Dian's Reflections of Synanon in San Francisco in the 60's
Seawall Warehouse at Sansome and Lombard - circa 1960
A conversation with Dian L. - I am not sure why Synanon opened a facility in a condemned Sansome Street warehouse in the San Francisco Bowery. However, when I got there, Synanon was the hottest thing going on the San Francisco scene. I've been doing some reading lately about human development. It seems that prior to the 1960's, people did not talk about their feelings. It simply was not done. And in my experience to this day, it really doesn’t happen in England. At any rate, with the popularity of Freud's writings, and the wealth of a post-war populace, Americans used their leisure time to explore their innermost feelings.
Explorers of the human self-discovery movement bounced from the Esalen Institute, a humanistic alternative education center at Big Sur, to experimenting with LSD, to psychotherapy, etc. And then there was Synanon, where people were sitting in circles, saying all things verboten. Swearing, talking about sex, talking about money and more! Initially I was a most reserved participant who eventually found it most exhilarating to say the unsayable. A new-found freedom.
The Synanon Game Club attracted a colorful group of locals who jumped in to participate in this leading edge game phenomenon. It just happened.
One memorable day Shim Titlebaum, a Synanon old timer, invited his friend Allen Ginsberg, a Poet who frequented North Beach coffee houses, to conduct one of our noon seminars. He brought another poet and friend, Peter Orlovsky. Allen taught us all how to chant. “Hari Om Namah Shivaya” Peter kept rhythm with finger cymbals. Jack Hurst, the facility director, arrived in time to be horrified by this unusual event (not sure why). After that unique event, Jack closely screened all noon seminar guest speakers.
We survived on the generosity of the community. Many local businesses appreciated having a self-help therapeutic community in town. After all San Francisco was hippie central. We were ground zero, at the beginning, the middle and the end where many young people had a revolutionary time while some fell prey to drug use and addiction.
Every Tuesday Eli the baker, drove to the warehouse door and opened up the trunk of his Cadillac to deliver wonderful, delicious day old pastries.
Joseph Magnin's store donated hundreds of pairs of women's shoes every three months. We all had thousands of dollars of shoes and no stockings. Synanon Hustlers, our professional team of donation-seekers, drove to the San Jaoquin Valley to inspire farmers to give us their “not-for-market” produce. We ate an abundance of artichokes during the season, two or three times a day. In '64 the hustlers landed 6,000 lbs of lamb. So we ate a lot of lamb.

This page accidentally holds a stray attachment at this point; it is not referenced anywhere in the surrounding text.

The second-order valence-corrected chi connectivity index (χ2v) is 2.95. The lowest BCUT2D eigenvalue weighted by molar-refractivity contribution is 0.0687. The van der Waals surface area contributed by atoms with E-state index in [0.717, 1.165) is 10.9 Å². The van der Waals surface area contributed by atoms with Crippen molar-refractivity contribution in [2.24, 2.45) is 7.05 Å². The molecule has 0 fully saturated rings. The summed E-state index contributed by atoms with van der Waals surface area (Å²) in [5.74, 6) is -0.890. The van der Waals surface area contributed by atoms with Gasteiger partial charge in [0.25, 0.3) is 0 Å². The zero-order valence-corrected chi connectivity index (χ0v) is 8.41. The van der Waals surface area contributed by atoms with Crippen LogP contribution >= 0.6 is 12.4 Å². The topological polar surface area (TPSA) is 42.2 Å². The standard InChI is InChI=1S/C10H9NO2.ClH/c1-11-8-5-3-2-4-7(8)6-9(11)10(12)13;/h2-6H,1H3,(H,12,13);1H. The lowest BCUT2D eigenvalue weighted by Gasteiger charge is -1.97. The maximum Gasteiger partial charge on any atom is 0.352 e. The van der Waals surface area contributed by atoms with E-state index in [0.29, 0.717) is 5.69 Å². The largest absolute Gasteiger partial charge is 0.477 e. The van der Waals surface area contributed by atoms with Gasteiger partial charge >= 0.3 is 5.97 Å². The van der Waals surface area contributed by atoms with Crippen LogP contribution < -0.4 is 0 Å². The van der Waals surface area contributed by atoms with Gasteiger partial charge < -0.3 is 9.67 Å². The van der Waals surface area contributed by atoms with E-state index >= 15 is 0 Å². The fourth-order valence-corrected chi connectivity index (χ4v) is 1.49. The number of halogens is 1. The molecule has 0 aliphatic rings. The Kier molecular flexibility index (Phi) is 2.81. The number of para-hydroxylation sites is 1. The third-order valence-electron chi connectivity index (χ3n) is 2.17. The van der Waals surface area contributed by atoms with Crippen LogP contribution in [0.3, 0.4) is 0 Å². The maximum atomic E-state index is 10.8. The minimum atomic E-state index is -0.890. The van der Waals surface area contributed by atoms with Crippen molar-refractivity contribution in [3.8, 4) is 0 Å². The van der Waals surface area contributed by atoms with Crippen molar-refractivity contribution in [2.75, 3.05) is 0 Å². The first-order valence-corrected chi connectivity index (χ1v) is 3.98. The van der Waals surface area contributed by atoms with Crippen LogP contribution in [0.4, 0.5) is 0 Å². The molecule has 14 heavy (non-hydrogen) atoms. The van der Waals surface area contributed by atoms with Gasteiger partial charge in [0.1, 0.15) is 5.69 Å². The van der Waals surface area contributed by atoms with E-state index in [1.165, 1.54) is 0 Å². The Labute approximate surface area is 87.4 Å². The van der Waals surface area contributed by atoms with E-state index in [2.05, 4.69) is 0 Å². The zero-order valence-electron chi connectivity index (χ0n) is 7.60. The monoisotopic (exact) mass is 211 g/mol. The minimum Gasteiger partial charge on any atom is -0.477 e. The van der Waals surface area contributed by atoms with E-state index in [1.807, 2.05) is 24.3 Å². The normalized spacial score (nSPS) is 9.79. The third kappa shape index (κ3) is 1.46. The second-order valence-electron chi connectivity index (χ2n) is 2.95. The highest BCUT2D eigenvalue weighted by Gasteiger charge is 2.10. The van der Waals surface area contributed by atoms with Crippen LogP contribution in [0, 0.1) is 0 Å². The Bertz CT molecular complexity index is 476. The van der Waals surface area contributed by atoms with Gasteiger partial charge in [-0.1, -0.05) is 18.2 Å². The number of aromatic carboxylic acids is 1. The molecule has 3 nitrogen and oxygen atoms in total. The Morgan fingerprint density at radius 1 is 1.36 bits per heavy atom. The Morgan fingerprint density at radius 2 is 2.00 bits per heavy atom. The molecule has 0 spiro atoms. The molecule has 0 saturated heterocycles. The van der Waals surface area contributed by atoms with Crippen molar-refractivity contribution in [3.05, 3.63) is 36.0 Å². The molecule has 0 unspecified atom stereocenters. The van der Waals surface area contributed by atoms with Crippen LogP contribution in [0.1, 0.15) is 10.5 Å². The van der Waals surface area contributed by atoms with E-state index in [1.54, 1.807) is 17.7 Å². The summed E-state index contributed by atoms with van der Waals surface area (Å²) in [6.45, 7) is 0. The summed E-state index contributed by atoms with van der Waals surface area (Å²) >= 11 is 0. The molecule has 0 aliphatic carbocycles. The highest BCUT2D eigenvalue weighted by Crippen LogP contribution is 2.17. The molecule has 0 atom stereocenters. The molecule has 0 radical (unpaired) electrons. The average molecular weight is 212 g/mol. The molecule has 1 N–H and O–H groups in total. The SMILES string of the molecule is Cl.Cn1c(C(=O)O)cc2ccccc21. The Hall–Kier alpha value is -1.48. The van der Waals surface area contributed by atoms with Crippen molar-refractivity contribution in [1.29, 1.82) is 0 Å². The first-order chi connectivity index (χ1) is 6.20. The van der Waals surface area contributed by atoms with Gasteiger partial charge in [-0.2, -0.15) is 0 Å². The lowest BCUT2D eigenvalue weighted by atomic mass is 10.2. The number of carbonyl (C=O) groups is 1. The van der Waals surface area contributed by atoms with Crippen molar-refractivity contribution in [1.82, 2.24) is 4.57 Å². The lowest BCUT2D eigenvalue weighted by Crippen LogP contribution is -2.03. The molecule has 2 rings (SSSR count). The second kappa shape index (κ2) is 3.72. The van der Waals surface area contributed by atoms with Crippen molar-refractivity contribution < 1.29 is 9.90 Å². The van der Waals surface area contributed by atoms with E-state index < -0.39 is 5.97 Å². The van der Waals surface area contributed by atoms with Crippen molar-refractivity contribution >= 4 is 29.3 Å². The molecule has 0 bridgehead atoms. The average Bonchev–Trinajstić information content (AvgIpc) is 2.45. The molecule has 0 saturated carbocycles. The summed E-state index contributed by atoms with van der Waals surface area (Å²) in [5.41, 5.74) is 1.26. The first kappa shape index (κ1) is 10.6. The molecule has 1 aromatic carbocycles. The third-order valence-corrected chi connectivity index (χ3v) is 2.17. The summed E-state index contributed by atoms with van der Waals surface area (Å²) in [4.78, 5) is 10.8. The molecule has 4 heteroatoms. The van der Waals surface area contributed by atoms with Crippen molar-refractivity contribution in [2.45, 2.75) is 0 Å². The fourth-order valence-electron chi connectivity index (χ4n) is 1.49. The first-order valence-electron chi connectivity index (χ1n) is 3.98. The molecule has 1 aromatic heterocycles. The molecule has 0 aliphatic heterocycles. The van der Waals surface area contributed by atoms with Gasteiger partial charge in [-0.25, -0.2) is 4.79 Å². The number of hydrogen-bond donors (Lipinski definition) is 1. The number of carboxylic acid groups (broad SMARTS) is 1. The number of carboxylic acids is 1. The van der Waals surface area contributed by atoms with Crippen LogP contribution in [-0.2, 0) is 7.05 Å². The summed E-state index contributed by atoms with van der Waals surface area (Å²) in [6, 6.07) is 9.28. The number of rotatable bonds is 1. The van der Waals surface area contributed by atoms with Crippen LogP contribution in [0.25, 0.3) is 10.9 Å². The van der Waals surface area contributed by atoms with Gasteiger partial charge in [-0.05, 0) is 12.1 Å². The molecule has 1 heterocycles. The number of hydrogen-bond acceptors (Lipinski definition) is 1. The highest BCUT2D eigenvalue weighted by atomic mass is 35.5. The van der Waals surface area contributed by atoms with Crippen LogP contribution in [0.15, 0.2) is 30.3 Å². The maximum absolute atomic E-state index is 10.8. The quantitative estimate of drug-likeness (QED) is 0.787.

Another unique donation I recall. The gay movie theatre up the block gave us movie passes. I remember seeing "Scorpio Rising" by Kenneth Anger, a sort of biker, S&M, gay, leather affair.
Dan Sorkin - San Francisco Radio Celebrity
As I mentioned, our clubhouse was located in a condemned warehouse. So, someone thought, why not create an event that will attract new supporters. The Synanon Street Fairs were invented to generate money to purchase new digs. Dan Sorkin, a SF Radio talk show host, played a big role in promoting these street fairs, host at the end of Lombard Street .
I didn't work on the '67 one, but was brought up for the 1968 fair. John Maher (who later start Delancey Street) was in charge of the 1968 fair. Under the pressure, John had one of his frequent breakdowns. So Mike K. (the LA Movie Ad guy) was drafted to take over operations. Since Mike and I had worked together on a variety of graphics projects, he drafted me to assist in San Francisco.
One of these days I will dig up some of the old printed materials we created for fair. One periodical I do remember is the Synanon Scene newspaper, edited by Nikki Hodges, we circulated throughout the Bay Area to promote the fairs.
Some of the squares, who were big supporters included Stan Berney, Dan Garrett (local lawyer & recovering alcoholic) donated legal services. Dick Bullis, who owned car dealership donated a Mustang we featured as the prize item of our raffle tickets.
Scott Beach, a comedian and actor played bit parts in American Graffiti, Mrs. Doubtfire, Tucker and Stand By Me. In need of a place to help his wild and wayward teenage niece, Scott brought her to Synanon.
To give you a snapshot of Scott, he was known for a variety of antics. In a mini-bio you can find online, it is told that in 1966 he was originally hired as host of the Newlywed Game by Chuck Barris. Beach was hired to warm up the audience. On his first day, Beach sang anti-Vietnam War songs...the next day he was let go.
Hap and Mary Kliban could be spotted at the Seawall on a regular basis. Hap was a popular cartoonist. Hap created one fantastic Street Fair poster we spread around the city:
But why we opened a facility in a condemned San Francisco warehouse, I cannot explain. I just know that we generated enough funds to make down payments on two White Elephants: the shuttered Oakland Athletic Club and the forgotten San Francisco Dutch Boy Paint Factory. But that is another story.
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